Rabbits make their homes in brushy areas such as along fence rows or untended areas between neighboring yards. They frequent nearby yards and gardens, perhaps your own, in search of vegetation to eat. Most people, particularly young children, adore them but a cute bunny can cause lots of damage in a flower /vegetable garden or a newly planted fruit orchard.
Rabbits gnaw down newly planted tree and shrub seedlings and the bark of young fruit trees. They also puncture trickle irrigation tubing. The most effective method for keeping rabbits out of gardens is fencing. A 2-foot-tall fence made of chicken wire is very effective. The wire should be tightly fastened down to the ground or buried a few inches below the surface.
An electric fence composed of 2-3 strands of wire 4 or 5 inches apart with the bottom strand about 3 inches above ground is an excellent rabbit deterrent. Little harm comes to the rabbits as they quickly learn to stay away. This kind of fencing can be relatively expensive and needs to be maintained. All vegetation beneath the live wire must be kept closely clipped with a string weed wacker. Another option is to spray a vegetation killer such as glyphosate (Roundup®) 2-3 times over the growing season.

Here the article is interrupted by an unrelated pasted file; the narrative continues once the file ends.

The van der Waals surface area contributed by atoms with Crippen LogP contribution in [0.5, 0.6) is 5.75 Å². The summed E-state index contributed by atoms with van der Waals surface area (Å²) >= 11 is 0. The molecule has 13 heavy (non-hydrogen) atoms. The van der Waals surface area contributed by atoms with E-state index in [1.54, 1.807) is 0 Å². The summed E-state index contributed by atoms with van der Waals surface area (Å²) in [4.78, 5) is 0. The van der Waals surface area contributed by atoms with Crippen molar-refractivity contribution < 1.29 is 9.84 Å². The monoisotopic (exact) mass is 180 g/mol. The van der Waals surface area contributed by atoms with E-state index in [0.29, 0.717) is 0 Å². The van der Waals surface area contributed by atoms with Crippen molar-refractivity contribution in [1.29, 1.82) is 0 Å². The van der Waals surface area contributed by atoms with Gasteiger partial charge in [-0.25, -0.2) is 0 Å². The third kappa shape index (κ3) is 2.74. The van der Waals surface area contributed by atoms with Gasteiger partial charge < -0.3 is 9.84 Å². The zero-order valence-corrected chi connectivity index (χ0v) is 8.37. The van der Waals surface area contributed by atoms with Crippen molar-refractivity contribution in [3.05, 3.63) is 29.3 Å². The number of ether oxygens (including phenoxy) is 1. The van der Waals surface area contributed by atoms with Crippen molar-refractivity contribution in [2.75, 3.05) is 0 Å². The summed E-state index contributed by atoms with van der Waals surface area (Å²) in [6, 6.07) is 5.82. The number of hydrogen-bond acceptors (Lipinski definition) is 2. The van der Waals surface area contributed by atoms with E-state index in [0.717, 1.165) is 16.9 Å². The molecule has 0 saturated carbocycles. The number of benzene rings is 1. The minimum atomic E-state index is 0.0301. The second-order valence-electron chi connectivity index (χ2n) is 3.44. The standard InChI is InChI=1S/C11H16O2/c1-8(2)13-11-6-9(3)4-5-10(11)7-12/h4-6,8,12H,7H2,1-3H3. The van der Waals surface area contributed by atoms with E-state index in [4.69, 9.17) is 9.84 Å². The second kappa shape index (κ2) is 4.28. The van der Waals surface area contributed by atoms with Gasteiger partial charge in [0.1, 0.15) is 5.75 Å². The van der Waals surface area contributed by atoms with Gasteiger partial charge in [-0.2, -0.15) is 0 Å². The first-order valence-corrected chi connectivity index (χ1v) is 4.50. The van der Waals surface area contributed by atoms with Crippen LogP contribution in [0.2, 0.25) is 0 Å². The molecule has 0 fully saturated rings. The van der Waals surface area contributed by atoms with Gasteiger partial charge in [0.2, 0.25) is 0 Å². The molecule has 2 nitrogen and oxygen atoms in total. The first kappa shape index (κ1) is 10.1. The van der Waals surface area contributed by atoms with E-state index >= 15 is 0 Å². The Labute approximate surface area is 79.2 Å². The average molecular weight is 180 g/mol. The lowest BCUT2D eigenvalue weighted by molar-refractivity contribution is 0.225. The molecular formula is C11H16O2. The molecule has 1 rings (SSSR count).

Rabbits damage woody plants by clipping or gnawing the bark off stems, branches and buds. Seedlings can be protected by wrapping hardware cloth around the lower stems or by using “tree shelters” available at garden and farm supply stores. Taste repellents sprayed directly on the vegetation can be used with varying success, but need to be frequently reapplied.
Although few rabbits live longer than one year, their populations can multiply rapidly. A pair of rabbits can produce up to six litters per year with 2-3 young per litter. In many rural areas, sportsmen like to hunt rabbits, but this is not an option in populated areas. Trapping rabbits is legal in many areas, but first check with local wildlife officers. Live traps are generally most effective used along with several baits.